As per the statistical data recorded by NRHM Assam, the number of institutional deliveries in Kokrajhar and Chirang district substantially decreased by 6.045% and 2.05%, respectively, in 2012-2013[v].   This shows the increased risk of maternal and child mortality. In the 40 camps visited by DFY-TISS team, there had been 135 deliveries from August-September, out of which 43 had been in camps. There had also been 10 neonatal deaths and two maternal deaths in the two months. Most deliveries in the camps took place with the help of midwives (Dai). Additionally, since a majority of the identified pregnant cases were multipara, the time period between start of labour and delivery was very less. Because of this, a number of deliveries were reported to have happened in corridors, staircases or en-route to a health centre. Likewise, the sanitary and hygiene needs of the adolescent girls also remained unmet, exposing them to high risk of infection and other diseases.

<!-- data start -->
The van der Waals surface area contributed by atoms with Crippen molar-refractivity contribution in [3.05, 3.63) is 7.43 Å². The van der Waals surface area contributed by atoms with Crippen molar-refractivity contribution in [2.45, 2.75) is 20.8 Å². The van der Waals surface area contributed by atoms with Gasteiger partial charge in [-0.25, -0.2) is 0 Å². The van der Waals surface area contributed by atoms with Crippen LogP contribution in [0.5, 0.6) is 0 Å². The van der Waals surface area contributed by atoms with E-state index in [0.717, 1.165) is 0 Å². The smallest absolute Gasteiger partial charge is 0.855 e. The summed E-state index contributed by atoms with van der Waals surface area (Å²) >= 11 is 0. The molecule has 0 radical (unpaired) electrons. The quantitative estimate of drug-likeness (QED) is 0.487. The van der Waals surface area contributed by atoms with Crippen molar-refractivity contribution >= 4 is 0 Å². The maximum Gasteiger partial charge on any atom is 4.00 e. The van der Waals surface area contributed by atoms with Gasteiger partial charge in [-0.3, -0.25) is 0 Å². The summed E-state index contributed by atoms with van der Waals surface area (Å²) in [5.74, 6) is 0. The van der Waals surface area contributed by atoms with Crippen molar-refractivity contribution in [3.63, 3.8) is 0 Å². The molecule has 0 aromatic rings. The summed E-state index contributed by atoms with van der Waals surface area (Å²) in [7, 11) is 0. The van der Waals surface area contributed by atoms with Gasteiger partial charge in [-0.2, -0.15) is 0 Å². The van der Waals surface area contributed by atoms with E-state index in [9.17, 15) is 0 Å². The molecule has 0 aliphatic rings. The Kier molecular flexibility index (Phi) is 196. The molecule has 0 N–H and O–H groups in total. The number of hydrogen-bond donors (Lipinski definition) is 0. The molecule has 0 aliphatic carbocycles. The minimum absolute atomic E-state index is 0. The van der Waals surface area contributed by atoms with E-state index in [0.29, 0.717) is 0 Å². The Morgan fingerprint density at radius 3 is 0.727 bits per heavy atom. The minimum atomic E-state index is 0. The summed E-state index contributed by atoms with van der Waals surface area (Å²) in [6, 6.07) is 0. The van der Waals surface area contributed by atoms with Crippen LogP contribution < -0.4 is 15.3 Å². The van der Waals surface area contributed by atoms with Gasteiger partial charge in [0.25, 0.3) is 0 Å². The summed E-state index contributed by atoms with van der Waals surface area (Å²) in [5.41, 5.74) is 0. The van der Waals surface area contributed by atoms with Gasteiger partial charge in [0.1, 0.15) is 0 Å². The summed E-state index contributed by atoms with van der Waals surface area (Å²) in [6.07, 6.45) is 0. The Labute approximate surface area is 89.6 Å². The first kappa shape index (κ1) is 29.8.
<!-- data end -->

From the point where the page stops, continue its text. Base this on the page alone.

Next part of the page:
Similarly, in any post disaster situation, especially in armed conflicts, women are at higher risk in terms of safety, security and privacy. In case of the Assam violence in 2012, more than 270 relief camps (temporary tents and schools) were providing shelter to thousands of inhabitants and privacy was one of the least addressed issues. Even lactating mothers had no private spaces to breastfeed their babies. Women lived under the fear of sexual and gender-based violence, unwanted pregnancy, unsafe abortion, sexually-transmitted infections, and even trafficking leading to slavery and enforced prostitution. The responsibility of collecting water and fuel for cooking, often from far-off places, puts women at higher risk. Relief camps have no provision for separate shelter or separate toilets for men and women. Along with these, inadequate or lacking lighting facilities are common factors in the relief camps leading to increased apprehension of sexual violence and other crimes. Additionally, discrimination and exploitation during the registration process and relief distribution has also been noted.